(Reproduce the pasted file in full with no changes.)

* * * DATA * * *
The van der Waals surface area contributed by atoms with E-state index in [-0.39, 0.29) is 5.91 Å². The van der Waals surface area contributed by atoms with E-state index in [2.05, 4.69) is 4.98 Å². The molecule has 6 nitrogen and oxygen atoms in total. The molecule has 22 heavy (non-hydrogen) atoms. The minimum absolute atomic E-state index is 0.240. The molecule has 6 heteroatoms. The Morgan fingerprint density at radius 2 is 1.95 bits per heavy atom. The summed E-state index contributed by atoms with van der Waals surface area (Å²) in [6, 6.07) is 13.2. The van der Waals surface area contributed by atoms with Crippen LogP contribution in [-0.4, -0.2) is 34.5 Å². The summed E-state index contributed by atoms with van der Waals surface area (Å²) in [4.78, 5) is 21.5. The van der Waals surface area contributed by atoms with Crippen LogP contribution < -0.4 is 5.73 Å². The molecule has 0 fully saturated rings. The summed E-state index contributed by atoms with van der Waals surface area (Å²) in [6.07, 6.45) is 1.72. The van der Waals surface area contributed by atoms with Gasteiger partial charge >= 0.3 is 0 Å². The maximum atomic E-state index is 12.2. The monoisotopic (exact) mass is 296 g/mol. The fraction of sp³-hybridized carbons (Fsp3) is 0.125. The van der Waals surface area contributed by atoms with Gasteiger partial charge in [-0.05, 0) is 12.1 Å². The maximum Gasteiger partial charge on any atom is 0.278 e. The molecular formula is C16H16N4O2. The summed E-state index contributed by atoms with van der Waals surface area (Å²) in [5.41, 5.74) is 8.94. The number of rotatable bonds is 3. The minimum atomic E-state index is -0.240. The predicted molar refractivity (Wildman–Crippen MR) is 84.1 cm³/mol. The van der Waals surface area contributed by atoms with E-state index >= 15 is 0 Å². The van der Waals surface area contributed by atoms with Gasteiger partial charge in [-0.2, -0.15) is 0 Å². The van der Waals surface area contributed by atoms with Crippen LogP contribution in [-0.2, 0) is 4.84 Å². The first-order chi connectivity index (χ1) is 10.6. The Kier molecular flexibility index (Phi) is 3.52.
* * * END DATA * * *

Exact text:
The van der Waals surface area contributed by atoms with E-state index in [-0.39, 0.29) is 5.91 Å². The van der Waals surface area contributed by atoms with E-state index in [2.05, 4.69) is 4.98 Å². The molecule has 6 nitrogen and oxygen atoms in total. The molecule has 22 heavy (non-hydrogen) atoms. The minimum absolute atomic E-state index is 0.240. The molecule has 6 heteroatoms. The Morgan fingerprint density at radius 2 is 1.95 bits per heavy atom. The summed E-state index contributed by atoms with van der Waals surface area (Å²) in [6, 6.07) is 13.2. The van der Waals surface area contributed by atoms with Crippen LogP contribution in [-0.4, -0.2) is 34.5 Å². The summed E-state index contributed by atoms with van der Waals surface area (Å²) in [4.78, 5) is 21.5. The van der Waals surface area contributed by atoms with Crippen LogP contribution < -0.4 is 5.73 Å². The molecule has 0 fully saturated rings. The summed E-state index contributed by atoms with van der Waals surface area (Å²) in [6.07, 6.45) is 1.72. The van der Waals surface area contributed by atoms with Gasteiger partial charge >= 0.3 is 0 Å². The maximum atomic E-state index is 12.2. The monoisotopic (exact) mass is 296 g/mol. The fraction of sp³-hybridized carbons (Fsp3) is 0.125. The van der Waals surface area contributed by atoms with Gasteiger partial charge in [-0.05, 0) is 12.1 Å². The maximum Gasteiger partial charge on any atom is 0.278 e. The molecular formula is C16H16N4O2. The summed E-state index contributed by atoms with van der Waals surface area (Å²) in [5.41, 5.74) is 8.94. The number of rotatable bonds is 3. The minimum atomic E-state index is -0.240. The predicted molar refractivity (Wildman–Crippen MR) is 84.1 cm³/mol. The van der Waals surface area contributed by atoms with E-state index >= 15 is 0 Å². The van der Waals surface area contributed by atoms with Gasteiger partial charge in [-0.2, -0.15) is 0 Å². The van der Waals surface area contributed by atoms with Crippen LogP contribution in [-0.2, 0) is 4.84 Å². The first-order chi connectivity index (χ1) is 10.6. The Kier molecular flexibility index (Phi) is 3.52.